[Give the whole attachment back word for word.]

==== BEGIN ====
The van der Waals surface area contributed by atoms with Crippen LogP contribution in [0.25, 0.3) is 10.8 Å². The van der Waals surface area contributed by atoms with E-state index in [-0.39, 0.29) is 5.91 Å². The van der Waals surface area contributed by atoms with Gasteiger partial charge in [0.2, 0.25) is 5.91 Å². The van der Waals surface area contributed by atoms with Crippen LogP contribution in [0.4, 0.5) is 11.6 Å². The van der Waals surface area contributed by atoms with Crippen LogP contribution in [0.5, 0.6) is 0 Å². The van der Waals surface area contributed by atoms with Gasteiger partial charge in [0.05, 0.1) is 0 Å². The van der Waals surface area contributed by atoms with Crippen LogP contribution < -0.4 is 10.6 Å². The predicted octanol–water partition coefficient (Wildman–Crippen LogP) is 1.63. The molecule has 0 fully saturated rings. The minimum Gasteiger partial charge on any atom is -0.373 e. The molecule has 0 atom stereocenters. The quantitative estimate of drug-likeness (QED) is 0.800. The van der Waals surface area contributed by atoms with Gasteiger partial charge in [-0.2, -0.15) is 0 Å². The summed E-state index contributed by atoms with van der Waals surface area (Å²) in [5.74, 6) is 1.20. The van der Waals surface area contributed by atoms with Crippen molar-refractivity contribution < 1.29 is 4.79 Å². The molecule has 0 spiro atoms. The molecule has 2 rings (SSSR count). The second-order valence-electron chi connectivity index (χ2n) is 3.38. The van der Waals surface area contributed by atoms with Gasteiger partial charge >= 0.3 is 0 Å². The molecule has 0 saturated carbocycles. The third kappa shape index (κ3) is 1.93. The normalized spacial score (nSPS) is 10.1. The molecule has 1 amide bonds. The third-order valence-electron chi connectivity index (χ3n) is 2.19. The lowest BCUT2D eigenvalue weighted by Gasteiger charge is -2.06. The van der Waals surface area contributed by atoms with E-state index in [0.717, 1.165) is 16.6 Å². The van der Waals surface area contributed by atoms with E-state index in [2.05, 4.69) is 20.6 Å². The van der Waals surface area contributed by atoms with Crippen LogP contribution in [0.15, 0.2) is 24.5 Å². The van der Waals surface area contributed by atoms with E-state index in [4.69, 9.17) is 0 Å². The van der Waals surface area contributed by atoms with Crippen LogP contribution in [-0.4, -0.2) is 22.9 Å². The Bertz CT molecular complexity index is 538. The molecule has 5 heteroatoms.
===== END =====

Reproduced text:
The van der Waals surface area contributed by atoms with Crippen LogP contribution in [0.25, 0.3) is 10.8 Å². The van der Waals surface area contributed by atoms with E-state index in [-0.39, 0.29) is 5.91 Å². The van der Waals surface area contributed by atoms with Gasteiger partial charge in [0.2, 0.25) is 5.91 Å². The van der Waals surface area contributed by atoms with Crippen LogP contribution in [0.4, 0.5) is 11.6 Å². The van der Waals surface area contributed by atoms with Crippen LogP contribution in [0.5, 0.6) is 0 Å². The van der Waals surface area contributed by atoms with Gasteiger partial charge in [0.05, 0.1) is 0 Å². The van der Waals surface area contributed by atoms with Crippen LogP contribution < -0.4 is 10.6 Å². The predicted octanol–water partition coefficient (Wildman–Crippen LogP) is 1.63. The molecule has 0 fully saturated rings. The minimum Gasteiger partial charge on any atom is -0.373 e. The molecule has 0 atom stereocenters. The quantitative estimate of drug-likeness (QED) is 0.800. The van der Waals surface area contributed by atoms with Gasteiger partial charge in [-0.2, -0.15) is 0 Å². The summed E-state index contributed by atoms with van der Waals surface area (Å²) in [5.74, 6) is 1.20. The van der Waals surface area contributed by atoms with Crippen molar-refractivity contribution < 1.29 is 4.79 Å². The molecule has 0 spiro atoms. The molecule has 2 rings (SSSR count). The second-order valence-electron chi connectivity index (χ2n) is 3.38. The van der Waals surface area contributed by atoms with Gasteiger partial charge >= 0.3 is 0 Å². The molecule has 0 saturated carbocycles. The third kappa shape index (κ3) is 1.93. The normalized spacial score (nSPS) is 10.1. The molecule has 1 amide bonds. The third-order valence-electron chi connectivity index (χ3n) is 2.19. The lowest BCUT2D eigenvalue weighted by Gasteiger charge is -2.06. The van der Waals surface area contributed by atoms with E-state index in [0.717, 1.165) is 16.6 Å². The van der Waals surface area contributed by atoms with E-state index in [2.05, 4.69) is 20.6 Å². The van der Waals surface area contributed by atoms with Crippen LogP contribution in [0.15, 0.2) is 24.5 Å². The van der Waals surface area contributed by atoms with E-state index in [4.69, 9.17) is 0 Å². The van der Waals surface area contributed by atoms with Crippen LogP contribution in [-0.4, -0.2) is 22.9 Å². The Bertz CT molecular complexity index is 538. The molecule has 5 heteroatoms.